Alabama Businessman, Lobbyist, and Legislator Sentenced to Prison for Roles in Wide-Ranging Conspiracy to Influence and Corrupt Activities of Alabama State Legislature
|U.S. Department of Justice July 16, 2012|
WASHINGTON—Three individuals, including Alabama businessman Ronald Gilley, lobbyist Jarrod Massey, and former Alabama state representative Terry Spicer were sentenced to prison today in Montgomery, Alabama, for bribery-related offenses, announced Assistant Attorney General Lanny A. Breuer of the Justice Department’s Criminal Division and FBI Special Agent in Charge Stephen Richardson.
U.S. District Judge Myron H. Thompson of the Middle District of Alabama sentenced Gilley to 80 months in prison, Massey to 65 months in prison, and Spicer to 57 months in prison. Each defendant also was sentenced to a term of supervised release following his prison term.
Gilley, 47, of Dothan, Alabama, and Massey, 41, of Troy, Alabama, both pleaded guilty to a wide-ranging conspiracy to bribe multiple members of the Alabama legislature, as well as individual instances of federal program bribery involving legislators. According to court documents and previous testimony, Gilley owned a controlling interest in the Country Crossing real estate, entertainment, and gambling development in Houston County, Alabama. Country Crossing sought to offer electronic bingo gambling machines to the public. Massey owned a lobbying business, Mantra Governmental, and Gilley was one of Massey’s largest clients.
During the 2009 and 2010 Alabama legislative session, Gilley and Massey promoted the passage of pro-gambling legislation that would have been favorable to operating electronic bingo facilities. Specifically, Gilley and Massey corruptly gave, offered, and agreed to give money and other things of value to Alabama state legislators with the intent to influence and reward them in connection with pro-gambling legislation. Gilley also pleaded guilty to money laundering for attempting to launder $200,000 in bribe payments to a state senator in order to disguise the illicit purpose of the money. Gilley and Massey both assisted in the government’s investigation, and the government recommended that each receive a reduction in his sentence as a result.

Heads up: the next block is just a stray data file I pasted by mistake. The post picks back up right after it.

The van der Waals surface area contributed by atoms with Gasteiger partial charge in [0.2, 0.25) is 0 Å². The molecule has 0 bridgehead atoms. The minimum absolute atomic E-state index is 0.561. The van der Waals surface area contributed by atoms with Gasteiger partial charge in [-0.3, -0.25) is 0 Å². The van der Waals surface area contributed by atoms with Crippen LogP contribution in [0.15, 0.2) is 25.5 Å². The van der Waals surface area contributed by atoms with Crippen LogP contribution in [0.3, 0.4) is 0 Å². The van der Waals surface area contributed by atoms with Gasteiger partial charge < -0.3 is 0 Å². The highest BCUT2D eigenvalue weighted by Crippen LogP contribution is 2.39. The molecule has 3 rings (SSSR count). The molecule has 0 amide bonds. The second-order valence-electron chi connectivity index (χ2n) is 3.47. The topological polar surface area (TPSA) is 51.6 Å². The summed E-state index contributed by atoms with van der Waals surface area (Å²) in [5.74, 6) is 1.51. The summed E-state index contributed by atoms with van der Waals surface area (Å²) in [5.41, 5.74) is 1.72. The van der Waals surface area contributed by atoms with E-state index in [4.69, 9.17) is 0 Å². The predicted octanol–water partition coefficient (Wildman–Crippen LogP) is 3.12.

In a separate bribery conspiracy, Spicer, 46, of Elba, Alabama, pleaded guilty to a single count of federal program bribery for his solicitation and receipt of multiple things of value from Gilley and Massey, including cash payments ranging from $1,000 to $3,000 per month during a period of more than four years; an all-expenses-paid ski trip for his family valued at $10,000; a one-time payment of $9,000; a $20,000 campaign contribution; and more than $22,500 in free concert tickets. In exchange, Spicer repeatedly offered official assistance, including by encouraging others to hire Massey as their lobbyist and by aiding Gilley as specific opportunities arose.
The case is being prosecuted by Deputy Chief M. Kendall Day and Trial Attorneys Emily Rae Woods and Marquest J. Meeks of the Public Integrity Section in the Justice Department’s Criminal Division. The case is being investigated by the FBI’s Montgomery Resident Agency of the Mobile Field Office.